The one portfolio to be launched soon as a retail fund is UR Bhat’s Melchior Indian Opportunities fund. Launched in November 2005 and structured as a Mauritian-domiciled fund, the $125m (£64m) portfolio returned over 100% in 2007. However, given its offshore domicile, minimum investment in the fund at present is $100,000.
“We will only launch onshore replicas of funds if there is sufficient investor demand for them,” says Jones. “This fund is one we are giving serious consideration to making available to the broader retail and wholesale marketplace.”
When it does, Yearsley at Hargreaves Lansdown says the fund may go straight onto its Wealth 150 funds list. “We like the existing fund. UR Bhat is a very good mid and small cap stockpicking manager,” he says.
Apart from launching new funds, DSP last year soft-closed both the onshore and offshore versions of the Asian Opportunities fund to protect performance. Jones says the near-term prospect of any other closures is unlikely, but it is something he sees happening to all the funds at some stage. “One of the core principles of the firm is to put performance ahead of asset gathering,” says Jones.
“We are always mindful of the effect that more assets mean to a manager’s process. Hence we soft-closed Japan Opportunities at the end of 2005 and the same for the onshore Asia fund in February and the offshore Asia fund in November.”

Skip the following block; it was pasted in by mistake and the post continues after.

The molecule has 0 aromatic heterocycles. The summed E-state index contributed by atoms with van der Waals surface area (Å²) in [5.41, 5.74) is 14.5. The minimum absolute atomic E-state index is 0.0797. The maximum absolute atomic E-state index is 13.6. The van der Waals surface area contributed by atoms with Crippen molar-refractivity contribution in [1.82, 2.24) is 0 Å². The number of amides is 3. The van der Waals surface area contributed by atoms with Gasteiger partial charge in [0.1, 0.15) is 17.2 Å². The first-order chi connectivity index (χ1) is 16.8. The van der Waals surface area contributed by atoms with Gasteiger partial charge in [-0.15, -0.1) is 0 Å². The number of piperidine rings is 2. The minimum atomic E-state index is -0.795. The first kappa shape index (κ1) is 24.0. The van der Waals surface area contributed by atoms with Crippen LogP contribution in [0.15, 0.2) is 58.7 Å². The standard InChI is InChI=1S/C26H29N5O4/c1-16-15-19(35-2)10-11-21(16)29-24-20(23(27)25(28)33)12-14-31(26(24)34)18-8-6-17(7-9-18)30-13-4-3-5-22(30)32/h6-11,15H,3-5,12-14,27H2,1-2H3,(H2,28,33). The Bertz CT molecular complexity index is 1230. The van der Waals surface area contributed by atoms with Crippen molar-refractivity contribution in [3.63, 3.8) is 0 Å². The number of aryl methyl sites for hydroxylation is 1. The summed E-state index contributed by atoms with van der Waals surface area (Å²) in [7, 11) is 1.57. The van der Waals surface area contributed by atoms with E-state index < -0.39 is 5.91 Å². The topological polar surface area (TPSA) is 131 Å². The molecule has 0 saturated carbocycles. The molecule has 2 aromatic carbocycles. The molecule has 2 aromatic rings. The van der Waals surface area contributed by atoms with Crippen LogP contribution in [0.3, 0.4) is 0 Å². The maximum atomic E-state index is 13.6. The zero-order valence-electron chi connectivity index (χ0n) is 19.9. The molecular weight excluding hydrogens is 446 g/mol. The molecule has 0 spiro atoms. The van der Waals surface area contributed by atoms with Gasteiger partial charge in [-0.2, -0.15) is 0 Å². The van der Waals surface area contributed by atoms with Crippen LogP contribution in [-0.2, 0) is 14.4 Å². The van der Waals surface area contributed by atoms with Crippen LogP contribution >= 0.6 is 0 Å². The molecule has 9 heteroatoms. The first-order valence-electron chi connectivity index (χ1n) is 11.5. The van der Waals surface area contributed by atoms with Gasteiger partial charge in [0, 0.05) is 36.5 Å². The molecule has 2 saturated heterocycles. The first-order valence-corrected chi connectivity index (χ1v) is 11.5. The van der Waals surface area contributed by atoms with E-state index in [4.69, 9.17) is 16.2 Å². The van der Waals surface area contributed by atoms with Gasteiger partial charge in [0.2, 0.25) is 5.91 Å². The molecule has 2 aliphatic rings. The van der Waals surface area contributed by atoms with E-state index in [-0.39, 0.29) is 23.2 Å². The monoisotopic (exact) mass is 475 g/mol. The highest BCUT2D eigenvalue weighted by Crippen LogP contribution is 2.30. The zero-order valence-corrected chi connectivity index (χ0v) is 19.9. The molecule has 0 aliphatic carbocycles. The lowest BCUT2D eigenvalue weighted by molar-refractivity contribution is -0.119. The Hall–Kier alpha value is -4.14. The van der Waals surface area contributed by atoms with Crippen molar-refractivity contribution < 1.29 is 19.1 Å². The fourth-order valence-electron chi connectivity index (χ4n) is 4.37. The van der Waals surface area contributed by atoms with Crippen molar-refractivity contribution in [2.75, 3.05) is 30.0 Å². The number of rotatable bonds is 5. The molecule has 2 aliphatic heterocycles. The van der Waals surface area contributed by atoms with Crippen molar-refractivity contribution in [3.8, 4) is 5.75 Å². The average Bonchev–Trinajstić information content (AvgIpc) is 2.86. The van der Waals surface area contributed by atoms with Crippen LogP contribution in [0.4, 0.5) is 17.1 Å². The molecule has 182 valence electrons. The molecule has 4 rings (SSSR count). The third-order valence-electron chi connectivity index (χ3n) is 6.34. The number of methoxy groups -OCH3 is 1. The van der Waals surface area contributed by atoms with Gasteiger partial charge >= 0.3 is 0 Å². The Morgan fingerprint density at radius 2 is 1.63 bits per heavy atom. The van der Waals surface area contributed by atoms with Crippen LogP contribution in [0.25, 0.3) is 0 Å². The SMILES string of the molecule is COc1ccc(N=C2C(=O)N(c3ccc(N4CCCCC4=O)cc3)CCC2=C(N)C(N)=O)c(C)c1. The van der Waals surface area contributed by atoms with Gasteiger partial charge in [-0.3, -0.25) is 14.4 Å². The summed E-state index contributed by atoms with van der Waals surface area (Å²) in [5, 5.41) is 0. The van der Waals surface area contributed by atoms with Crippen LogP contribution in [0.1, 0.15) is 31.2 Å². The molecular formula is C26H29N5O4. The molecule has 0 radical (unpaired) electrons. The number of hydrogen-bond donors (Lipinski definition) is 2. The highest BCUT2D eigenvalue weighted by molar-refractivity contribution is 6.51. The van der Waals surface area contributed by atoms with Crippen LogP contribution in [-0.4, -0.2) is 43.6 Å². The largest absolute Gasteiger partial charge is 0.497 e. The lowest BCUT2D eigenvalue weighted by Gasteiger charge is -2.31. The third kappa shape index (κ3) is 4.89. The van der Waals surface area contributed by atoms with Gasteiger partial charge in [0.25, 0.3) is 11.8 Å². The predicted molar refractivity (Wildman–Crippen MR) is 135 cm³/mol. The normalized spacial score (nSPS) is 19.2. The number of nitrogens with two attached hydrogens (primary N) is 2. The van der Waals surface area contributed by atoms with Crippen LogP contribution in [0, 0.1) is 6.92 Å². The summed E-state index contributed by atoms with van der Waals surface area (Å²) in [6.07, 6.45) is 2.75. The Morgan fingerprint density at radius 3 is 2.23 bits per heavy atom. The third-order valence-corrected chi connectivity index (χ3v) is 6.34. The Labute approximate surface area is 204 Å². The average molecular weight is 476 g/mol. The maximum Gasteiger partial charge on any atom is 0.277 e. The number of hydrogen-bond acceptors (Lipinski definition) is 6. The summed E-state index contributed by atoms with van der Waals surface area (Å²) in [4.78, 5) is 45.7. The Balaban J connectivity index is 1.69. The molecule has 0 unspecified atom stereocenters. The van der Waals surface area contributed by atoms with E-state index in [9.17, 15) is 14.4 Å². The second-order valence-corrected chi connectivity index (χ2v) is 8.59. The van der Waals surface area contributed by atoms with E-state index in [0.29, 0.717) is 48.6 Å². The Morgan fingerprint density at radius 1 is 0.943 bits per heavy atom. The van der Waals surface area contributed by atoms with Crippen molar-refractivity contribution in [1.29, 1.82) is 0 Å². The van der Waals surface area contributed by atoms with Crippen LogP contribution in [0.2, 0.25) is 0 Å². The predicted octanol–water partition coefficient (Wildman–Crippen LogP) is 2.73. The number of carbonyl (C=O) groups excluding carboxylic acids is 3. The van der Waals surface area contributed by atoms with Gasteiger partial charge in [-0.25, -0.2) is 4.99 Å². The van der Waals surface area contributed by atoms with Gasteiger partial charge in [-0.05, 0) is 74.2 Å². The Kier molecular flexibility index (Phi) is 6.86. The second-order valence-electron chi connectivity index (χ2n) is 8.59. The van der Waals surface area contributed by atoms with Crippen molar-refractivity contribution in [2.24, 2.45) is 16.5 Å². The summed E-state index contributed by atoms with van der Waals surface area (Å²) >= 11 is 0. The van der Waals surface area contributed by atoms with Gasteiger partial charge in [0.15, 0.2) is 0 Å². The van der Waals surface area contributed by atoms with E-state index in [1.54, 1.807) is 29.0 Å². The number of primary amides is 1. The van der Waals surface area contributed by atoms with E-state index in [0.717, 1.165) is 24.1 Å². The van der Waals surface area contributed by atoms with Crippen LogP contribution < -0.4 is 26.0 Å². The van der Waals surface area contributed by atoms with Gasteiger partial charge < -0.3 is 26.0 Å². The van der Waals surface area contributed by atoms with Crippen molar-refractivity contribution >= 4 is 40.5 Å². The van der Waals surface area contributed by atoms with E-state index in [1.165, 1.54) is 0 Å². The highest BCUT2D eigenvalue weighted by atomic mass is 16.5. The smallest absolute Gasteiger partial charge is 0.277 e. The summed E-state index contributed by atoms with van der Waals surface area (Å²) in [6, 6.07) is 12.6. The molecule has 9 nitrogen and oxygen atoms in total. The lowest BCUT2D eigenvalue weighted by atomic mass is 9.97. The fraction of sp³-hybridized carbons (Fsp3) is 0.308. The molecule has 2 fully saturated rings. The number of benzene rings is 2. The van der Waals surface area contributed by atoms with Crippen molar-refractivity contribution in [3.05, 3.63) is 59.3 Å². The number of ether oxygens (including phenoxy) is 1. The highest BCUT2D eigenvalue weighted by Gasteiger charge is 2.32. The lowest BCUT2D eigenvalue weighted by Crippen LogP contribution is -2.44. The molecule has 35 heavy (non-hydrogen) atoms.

Jones says the main task for DSP is to build the Melchior brand to become ever more recognisable in the wholesale and retail markets. This will involve getting the funds on to the major supermarket fund platforms. “This is the next stage of development for us and we are in active dialogue with a number of large platforms,” he says.
However, for Stokes it is DSP’s lack of a big presence in the retail market that appeals to him. “The sort of people who buy DSP funds know what they are getting into,” he adds.
In all likelihood the story of Melchior as a range of funds will not outlast that of the wise man. However, if its style of management rewards investors with long-term gains, that is all the gold they will want.
Dalton Strategic Partnership was founded in 2002 by Andrew Dalton and several former colleagues from Mercury Asset Management/Merrill Lynch Investment Managers. Melchior is the brand name of the group’s range of funds, of which it manages long-only, hedge funds, one investment trust and segregated portfolios. At December 31, 2007, total assets under management stood at $3.5 billion (£1.8 billion).